This article first appeared on the Writers Fun Zone.

 

You have a great story with wonderful characters who overcame grievous wounds—abused childhoods, broken marriages, or alcoholic parents. How do you handle the task of explaining these life-defining experiences? In prologue, dialogue, monologue, exposition, flashback?

Here’s what you do about backstory: leave it out.

As the author, you need to know everything about your characters—and I mean everything. Their parents, siblings, children, pets, favorite foods, and history, including grievous wounds—these are all part of what enrich your characters and make them come alive for your readers. That is, come alive in the present. Not in the past.

Backstory is for you to know, not for you to bore your readers with. Readers turn the pages of your book because they want to discover the arc or journey that your character begins today—not the journey they took and that changed them ten, twenty, or thirty years ago.

Of course your characters’ life-defining moments helped shape their outlook. But those moments were in the past—sometimes far in the past. Your characters were changed then by those events. They built on those experiences and now they are someone else—someone in the present, in the story you are writing now.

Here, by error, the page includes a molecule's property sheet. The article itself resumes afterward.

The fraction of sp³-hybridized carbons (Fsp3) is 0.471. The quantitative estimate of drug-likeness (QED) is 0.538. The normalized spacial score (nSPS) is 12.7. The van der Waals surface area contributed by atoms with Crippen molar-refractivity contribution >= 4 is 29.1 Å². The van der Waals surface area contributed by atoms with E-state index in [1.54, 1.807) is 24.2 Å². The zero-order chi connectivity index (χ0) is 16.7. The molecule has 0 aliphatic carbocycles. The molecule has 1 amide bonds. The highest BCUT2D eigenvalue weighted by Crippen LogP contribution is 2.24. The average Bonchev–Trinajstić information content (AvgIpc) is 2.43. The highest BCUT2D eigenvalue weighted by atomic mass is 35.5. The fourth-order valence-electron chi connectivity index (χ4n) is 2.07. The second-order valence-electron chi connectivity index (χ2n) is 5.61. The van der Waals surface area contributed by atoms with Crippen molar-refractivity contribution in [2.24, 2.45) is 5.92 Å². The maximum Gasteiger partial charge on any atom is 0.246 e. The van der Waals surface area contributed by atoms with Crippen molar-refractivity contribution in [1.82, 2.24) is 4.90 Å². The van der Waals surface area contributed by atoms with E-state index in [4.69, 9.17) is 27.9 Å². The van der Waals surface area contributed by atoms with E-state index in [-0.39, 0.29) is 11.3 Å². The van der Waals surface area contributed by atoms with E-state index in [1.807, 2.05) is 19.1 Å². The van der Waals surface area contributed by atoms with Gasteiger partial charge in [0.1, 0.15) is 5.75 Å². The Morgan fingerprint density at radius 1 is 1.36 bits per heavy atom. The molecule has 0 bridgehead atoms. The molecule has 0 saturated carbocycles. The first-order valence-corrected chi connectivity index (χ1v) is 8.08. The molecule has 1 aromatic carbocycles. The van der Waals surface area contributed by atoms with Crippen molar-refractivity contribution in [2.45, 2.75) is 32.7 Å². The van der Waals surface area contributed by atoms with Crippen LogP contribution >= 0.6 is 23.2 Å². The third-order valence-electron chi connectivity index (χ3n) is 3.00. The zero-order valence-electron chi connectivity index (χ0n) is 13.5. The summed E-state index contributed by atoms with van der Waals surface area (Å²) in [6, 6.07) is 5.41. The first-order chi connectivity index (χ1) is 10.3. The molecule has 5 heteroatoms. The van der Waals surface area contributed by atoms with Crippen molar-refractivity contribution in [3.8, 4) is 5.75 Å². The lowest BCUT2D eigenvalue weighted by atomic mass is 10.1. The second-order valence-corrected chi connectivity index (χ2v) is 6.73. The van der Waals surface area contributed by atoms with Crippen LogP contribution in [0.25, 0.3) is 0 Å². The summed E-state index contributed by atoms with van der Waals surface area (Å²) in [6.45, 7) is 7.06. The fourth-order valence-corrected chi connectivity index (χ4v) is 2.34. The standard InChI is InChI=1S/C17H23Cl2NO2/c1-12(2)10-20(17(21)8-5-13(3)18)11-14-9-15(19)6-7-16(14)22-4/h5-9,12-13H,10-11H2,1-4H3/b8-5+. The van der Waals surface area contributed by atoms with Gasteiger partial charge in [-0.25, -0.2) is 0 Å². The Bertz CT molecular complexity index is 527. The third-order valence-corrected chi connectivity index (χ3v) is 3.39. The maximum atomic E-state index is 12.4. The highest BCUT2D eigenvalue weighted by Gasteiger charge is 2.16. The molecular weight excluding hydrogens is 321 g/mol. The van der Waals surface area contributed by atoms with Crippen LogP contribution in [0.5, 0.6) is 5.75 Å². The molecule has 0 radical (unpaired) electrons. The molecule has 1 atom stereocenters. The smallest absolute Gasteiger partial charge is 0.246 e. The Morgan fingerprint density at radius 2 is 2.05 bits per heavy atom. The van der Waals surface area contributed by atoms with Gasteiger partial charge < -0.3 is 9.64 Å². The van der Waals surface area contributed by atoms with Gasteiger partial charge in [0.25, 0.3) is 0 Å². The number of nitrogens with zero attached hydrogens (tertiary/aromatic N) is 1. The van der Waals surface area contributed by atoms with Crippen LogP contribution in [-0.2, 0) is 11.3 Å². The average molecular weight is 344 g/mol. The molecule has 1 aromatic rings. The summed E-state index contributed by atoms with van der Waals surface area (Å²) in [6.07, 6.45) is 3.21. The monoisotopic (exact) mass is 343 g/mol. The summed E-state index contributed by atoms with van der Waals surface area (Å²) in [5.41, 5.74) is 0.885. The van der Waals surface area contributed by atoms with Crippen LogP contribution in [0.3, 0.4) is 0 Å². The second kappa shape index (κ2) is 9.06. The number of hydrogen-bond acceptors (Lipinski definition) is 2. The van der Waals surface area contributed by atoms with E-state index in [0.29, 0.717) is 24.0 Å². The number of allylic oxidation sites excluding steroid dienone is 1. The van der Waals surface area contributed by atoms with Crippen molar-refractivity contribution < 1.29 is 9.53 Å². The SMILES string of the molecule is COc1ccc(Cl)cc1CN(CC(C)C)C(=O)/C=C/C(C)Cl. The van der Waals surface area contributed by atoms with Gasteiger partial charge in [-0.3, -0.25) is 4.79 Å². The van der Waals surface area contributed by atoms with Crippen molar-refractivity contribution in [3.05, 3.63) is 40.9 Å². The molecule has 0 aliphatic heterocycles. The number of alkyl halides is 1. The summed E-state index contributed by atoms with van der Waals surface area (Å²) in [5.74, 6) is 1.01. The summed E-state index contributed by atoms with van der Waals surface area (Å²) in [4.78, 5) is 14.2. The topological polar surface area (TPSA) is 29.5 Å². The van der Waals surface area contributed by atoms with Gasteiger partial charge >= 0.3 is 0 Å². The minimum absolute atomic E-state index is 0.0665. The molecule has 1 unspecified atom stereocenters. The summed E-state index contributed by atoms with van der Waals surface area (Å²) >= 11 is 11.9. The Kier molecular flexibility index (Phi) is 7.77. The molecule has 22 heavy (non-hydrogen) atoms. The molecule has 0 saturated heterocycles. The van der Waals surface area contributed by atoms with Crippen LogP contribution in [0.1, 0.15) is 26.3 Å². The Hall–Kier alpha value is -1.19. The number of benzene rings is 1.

“But backstory is about motivation,” many will say. No, it isn’t. Say your antagonist had a terrible childhood and was enraged by authority, and you want to use that as a reason why he became a cop killer. That history doesn’t work as motivation because lots of people had terrible childhoods and were enraged by authority and didn’t become cop killers. A historical motivation is too facile. You need specific and immediate motivation. Cop killers become cop killers because something (say, an unwarranted traffic stop or a judge pounding a gavel on a decision) triggers a murderous rage in the now.

It’s fine if Something Bad happened to your character ten years ago and she changed because of it—but then Something Bad happened today. Partly because her memories and experiences made your protagonist who she is, but mostly because the Bad Thing that happened today really cheesed her off, she took action—she set the plot in motion. That’s the story you want to write. As Jennifer Crusie says, it’s not that our pasts don’t shape who we are today, it’s that our pasts don’t change who we are today, and change is what story is about—story begins with the day that’s different.

Your character isn’t who she was in the past—it’s who she is now: how she thinks, talks, acts, and resolves problems today. Backstory is telling readers about what happened to your character, not showing them what your character can do.

However—if the moment in the past is truly the one life-defining moment for your character, then that’s the story you probably should be writing. But in real life—and in fiction—most people have multiple defining moments. If the story you’re writing is in the now, with the life-defining journey, arc, and change happening in the present, then forget about the backstory. You don’t need it. And your readers will never miss it.

Jennifer Crusie has a terrific blog where she talks about writing, popular culture,and anything else that interests her. You can read it at arghink.com.

 

 

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